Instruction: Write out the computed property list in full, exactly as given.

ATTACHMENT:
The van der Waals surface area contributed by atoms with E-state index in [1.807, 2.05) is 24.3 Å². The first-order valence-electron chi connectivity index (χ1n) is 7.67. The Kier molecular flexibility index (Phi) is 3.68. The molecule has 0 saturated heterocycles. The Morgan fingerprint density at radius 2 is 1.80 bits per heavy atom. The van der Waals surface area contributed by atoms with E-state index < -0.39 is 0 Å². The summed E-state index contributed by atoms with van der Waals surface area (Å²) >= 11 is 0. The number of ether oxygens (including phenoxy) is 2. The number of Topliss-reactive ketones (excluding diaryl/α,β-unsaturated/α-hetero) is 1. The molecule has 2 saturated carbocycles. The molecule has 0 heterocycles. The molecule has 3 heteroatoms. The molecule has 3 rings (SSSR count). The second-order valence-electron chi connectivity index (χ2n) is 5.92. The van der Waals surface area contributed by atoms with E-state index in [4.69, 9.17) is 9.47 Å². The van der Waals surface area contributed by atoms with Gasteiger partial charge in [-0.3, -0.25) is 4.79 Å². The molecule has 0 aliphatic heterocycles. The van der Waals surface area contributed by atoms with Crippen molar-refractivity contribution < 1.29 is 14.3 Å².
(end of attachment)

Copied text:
The van der Waals surface area contributed by atoms with E-state index in [1.807, 2.05) is 24.3 Å². The first-order valence-electron chi connectivity index (χ1n) is 7.67. The Kier molecular flexibility index (Phi) is 3.68. The molecule has 0 saturated heterocycles. The Morgan fingerprint density at radius 2 is 1.80 bits per heavy atom. The van der Waals surface area contributed by atoms with E-state index < -0.39 is 0 Å². The summed E-state index contributed by atoms with van der Waals surface area (Å²) >= 11 is 0. The number of ether oxygens (including phenoxy) is 2. The number of Topliss-reactive ketones (excluding diaryl/α,β-unsaturated/α-hetero) is 1. The molecule has 2 saturated carbocycles. The molecule has 0 heterocycles. The molecule has 3 heteroatoms. The molecule has 3 rings (SSSR count). The second-order valence-electron chi connectivity index (χ2n) is 5.92. The van der Waals surface area contributed by atoms with E-state index in [4.69, 9.17) is 9.47 Å². The van der Waals surface area contributed by atoms with Gasteiger partial charge in [-0.3, -0.25) is 4.79 Å². The molecule has 0 aliphatic heterocycles. The van der Waals surface area contributed by atoms with Crippen molar-refractivity contribution < 1.29 is 14.3 Å².